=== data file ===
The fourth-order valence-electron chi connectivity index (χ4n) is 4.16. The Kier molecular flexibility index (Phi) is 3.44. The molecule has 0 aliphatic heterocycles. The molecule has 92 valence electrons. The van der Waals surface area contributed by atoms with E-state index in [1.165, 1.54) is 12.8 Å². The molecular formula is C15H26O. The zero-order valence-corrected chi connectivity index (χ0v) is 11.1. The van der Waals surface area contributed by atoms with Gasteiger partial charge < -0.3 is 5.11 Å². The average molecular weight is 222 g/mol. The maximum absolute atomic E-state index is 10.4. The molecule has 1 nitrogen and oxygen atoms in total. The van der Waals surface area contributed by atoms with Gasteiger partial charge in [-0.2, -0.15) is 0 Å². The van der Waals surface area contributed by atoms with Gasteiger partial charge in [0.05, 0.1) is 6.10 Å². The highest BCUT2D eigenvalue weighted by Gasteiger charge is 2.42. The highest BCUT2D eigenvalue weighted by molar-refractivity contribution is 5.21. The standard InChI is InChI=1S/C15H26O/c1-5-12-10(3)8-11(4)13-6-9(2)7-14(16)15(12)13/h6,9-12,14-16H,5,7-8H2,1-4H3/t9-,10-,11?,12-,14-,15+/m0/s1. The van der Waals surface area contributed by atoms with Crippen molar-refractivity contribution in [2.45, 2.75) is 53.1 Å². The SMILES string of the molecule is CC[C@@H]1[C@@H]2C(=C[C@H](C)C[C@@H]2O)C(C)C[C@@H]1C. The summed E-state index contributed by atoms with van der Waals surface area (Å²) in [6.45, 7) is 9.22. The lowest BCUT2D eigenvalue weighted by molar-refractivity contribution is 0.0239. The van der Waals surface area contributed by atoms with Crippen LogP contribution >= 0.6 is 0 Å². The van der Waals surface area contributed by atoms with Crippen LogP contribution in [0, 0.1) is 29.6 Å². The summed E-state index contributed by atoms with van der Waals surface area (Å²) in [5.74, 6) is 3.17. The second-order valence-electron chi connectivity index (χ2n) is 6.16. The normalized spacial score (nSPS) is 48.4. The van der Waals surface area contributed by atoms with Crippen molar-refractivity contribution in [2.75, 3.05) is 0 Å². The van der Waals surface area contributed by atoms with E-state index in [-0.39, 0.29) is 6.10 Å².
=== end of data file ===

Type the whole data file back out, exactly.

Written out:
The fourth-order valence-electron chi connectivity index (χ4n) is 4.16. The Kier molecular flexibility index (Phi) is 3.44. The molecule has 0 aliphatic heterocycles. The molecule has 92 valence electrons. The van der Waals surface area contributed by atoms with E-state index in [1.165, 1.54) is 12.8 Å². The molecular formula is C15H26O. The zero-order valence-corrected chi connectivity index (χ0v) is 11.1. The van der Waals surface area contributed by atoms with Gasteiger partial charge < -0.3 is 5.11 Å². The average molecular weight is 222 g/mol. The maximum absolute atomic E-state index is 10.4. The molecule has 1 nitrogen and oxygen atoms in total. The van der Waals surface area contributed by atoms with Gasteiger partial charge in [-0.2, -0.15) is 0 Å². The van der Waals surface area contributed by atoms with Gasteiger partial charge in [0.05, 0.1) is 6.10 Å². The highest BCUT2D eigenvalue weighted by Gasteiger charge is 2.42. The highest BCUT2D eigenvalue weighted by molar-refractivity contribution is 5.21. The standard InChI is InChI=1S/C15H26O/c1-5-12-10(3)8-11(4)13-6-9(2)7-14(16)15(12)13/h6,9-12,14-16H,5,7-8H2,1-4H3/t9-,10-,11?,12-,14-,15+/m0/s1. The van der Waals surface area contributed by atoms with Crippen molar-refractivity contribution in [2.45, 2.75) is 53.1 Å². The SMILES string of the molecule is CC[C@@H]1[C@@H]2C(=C[C@H](C)C[C@@H]2O)C(C)C[C@@H]1C. The summed E-state index contributed by atoms with van der Waals surface area (Å²) in [6.45, 7) is 9.22. The lowest BCUT2D eigenvalue weighted by molar-refractivity contribution is 0.0239. The van der Waals surface area contributed by atoms with Crippen LogP contribution >= 0.6 is 0 Å². The van der Waals surface area contributed by atoms with Crippen LogP contribution in [0, 0.1) is 29.6 Å². The summed E-state index contributed by atoms with van der Waals surface area (Å²) in [5.74, 6) is 3.17. The second-order valence-electron chi connectivity index (χ2n) is 6.16. The normalized spacial score (nSPS) is 48.4. The van der Waals surface area contributed by atoms with Crippen molar-refractivity contribution in [2.75, 3.05) is 0 Å². The van der Waals surface area contributed by atoms with E-state index in [-0.39, 0.29) is 6.10 Å².